At the prodding of the youth, we put together an improvised play with a very short 2 weeks of rehearsal for Mother´s day. Uniting the two communities Ciudad Romero and Nueva Esperanza, we had a cast of 14 youth who cross-dressed to make the theme of gender more apparent and to internalize and understand the different "roles" that men and women play in daily life (plus, it´s just funny and campy--which is always enjoyable!). The play centered around a family, specifically a day in the life of Mamá Julia, who confronts the daily tasks of cooking, cleaning, washing clothes, maintaining order in the household, and buying food that is progressively more unaffordable. She also puts up with her drunk husband, domestic violence, child abuse, and immigration (in the form of her two sons). It´s a huge ... read more
Mamá  Julia lavando
Diez dólares?!?!
The Familia Martínez sleeping

Click the above link to see the work I´m doing featured in the ArtCorps May e-newsletter! (Haz un clic para ver una versión en español también!) Here´s the beginning of the article... Theater has proven to be a necessary tool for helping the youth of Bajo Lempa, El Salvador develop teamwork and leadership skills--and receive an invitation to perform internationally. "We believe that art is a tool that greatly facilitates the work that we do every day to achieve the empowerment of our communities and the strengthening of our organization," says Nohé Reyes of the Mangle Association, which received its 4th ArtCorps artist in 2008. Robyn Saxer is the 2008 ArtCorps artist working with the Mangle, reinforcing three years of collaboration. While Robyn comes from a theater-obsessed family in California, she says she... read more
Coming together
Addiel with his "bicho"

¡AVISO! WARNING!: SOME CONTENT OF THIS ENTRY MAY BE DIFFICULT TO READ FOR THE FAINT OF HEART AND/OR STOMACH. That being said, I was recently inspired to write about my not-so-glamorous experiences here in hot, flat, rural El Salvador by the ingenious travel writer J. Maarten Troost, author of The Sex Lives of Cannibals ( The Book ). Reading this book and laughing out loud convinced me that it´s indeed okay--and in fact, quite healthy--to express my concerns and, well, deep-seated anxieties about my continuing lifestyle "abroad." "You´re the inspiration" So, one night while I was consuming a surprising amount of energy (the lightbulb hanging from the cord that´s connected to the neighbor´s house--incidentally the only source of power in my house--is on, the aqua turquoise fan from ce... read more
"All will be welcome"
The inside of a Salvadoran bus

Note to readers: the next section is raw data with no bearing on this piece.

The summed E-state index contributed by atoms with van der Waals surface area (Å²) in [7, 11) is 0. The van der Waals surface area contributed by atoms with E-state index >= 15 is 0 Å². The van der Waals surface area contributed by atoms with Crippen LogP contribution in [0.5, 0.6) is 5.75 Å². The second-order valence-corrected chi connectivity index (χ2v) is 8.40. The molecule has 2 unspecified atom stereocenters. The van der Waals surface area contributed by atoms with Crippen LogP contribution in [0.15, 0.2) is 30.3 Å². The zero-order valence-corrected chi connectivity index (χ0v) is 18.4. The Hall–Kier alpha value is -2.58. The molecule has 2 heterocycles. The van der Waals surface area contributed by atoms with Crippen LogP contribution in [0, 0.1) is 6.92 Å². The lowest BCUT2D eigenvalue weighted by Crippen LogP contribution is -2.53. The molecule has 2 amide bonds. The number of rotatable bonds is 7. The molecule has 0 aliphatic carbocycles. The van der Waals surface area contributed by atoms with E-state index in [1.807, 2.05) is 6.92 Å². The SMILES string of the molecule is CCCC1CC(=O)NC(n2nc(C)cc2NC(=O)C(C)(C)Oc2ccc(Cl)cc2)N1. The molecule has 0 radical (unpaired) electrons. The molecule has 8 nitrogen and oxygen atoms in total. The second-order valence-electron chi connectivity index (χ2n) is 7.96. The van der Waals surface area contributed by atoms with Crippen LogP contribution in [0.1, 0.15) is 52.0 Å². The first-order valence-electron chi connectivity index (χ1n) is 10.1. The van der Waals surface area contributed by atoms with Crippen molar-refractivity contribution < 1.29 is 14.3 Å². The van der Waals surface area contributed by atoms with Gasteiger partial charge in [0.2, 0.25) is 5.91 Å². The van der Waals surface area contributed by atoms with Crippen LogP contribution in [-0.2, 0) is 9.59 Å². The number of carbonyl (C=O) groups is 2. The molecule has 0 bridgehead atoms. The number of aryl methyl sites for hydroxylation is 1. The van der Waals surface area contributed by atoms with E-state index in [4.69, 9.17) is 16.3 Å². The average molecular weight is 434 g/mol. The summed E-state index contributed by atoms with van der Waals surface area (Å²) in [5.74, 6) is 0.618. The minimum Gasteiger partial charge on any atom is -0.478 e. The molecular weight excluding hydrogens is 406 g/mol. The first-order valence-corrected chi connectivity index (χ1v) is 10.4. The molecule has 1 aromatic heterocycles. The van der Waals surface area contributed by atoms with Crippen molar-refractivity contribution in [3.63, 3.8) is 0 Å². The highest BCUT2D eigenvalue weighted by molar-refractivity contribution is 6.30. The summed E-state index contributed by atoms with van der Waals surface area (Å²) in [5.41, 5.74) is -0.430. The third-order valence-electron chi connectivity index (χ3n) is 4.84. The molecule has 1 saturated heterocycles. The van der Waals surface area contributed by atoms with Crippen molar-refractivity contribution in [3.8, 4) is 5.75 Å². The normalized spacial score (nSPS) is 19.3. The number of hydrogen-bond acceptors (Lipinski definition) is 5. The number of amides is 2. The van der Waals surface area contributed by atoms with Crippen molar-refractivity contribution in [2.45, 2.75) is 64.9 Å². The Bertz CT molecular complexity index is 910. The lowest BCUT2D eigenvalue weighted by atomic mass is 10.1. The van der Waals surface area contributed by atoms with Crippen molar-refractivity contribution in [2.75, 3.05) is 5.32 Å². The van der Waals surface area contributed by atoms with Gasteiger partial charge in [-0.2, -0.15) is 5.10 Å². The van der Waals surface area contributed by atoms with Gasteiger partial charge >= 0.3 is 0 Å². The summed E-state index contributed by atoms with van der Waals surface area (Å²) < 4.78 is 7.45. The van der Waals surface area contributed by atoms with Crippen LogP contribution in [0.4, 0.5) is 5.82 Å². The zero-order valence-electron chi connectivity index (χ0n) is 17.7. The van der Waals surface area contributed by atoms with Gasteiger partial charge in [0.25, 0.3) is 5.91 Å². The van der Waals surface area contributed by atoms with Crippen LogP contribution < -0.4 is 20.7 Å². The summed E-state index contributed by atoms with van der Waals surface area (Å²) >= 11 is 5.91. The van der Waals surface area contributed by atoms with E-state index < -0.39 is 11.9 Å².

Flowers in full bloom after the first rains

It is easy to talk about the first performances of this year in quantitative terms. The youth from Nueva Esperanza performed their play "Juntos podemos" (from a quote from the community--"Juntos podemos, pero solo no podemos nada": Together we can, but alone we can´t at all) on the night of March 28th. The play "Que no se vuelva a repetir!" was presented the morning of March 29th for an audience of representatives from the Committee of Victims, people from various organizations around the country and Central America that are working on re-constructing historic memory. The jóvenes from Ciudad Romero performed their play "Mi Gente Sufrió la Guerra" (My people suffered the war) in the afternoon of March 29th in the newly built community center/flood shelter. The details that aren´t included in these facts are: the electricity ... read more
The one picture I have of Nueva Esperanza´s performance
"Declaramos que tenemos una voz...y vamos a usarla!"
The cast of Ciudad Romero

These other previous musings are about things I've noticed in my spare time--really, what I've been doing most of is theatre (and I wouldn't have it any other way!). I'm currently working with four different groups, have rehearsals six nights a week (and twice a day two times a week), have bought costumes and paint, and have written 3 scripts. Those are the plain facts, but of course the intricacies of the groups are much more complex and not as finite. (Note: the first pictures match up with the text which pertains to them, and the following ones are in order of the groups talked about below...) Ciudad Romero This group is by far my biggest challenge. Not only are a lot of the participants younger than in the other groups, but it's also the largest ... read more
Crossing the river into Honduras
Fuimos llorando, pero regresamos cantando!
Recording the Radionovela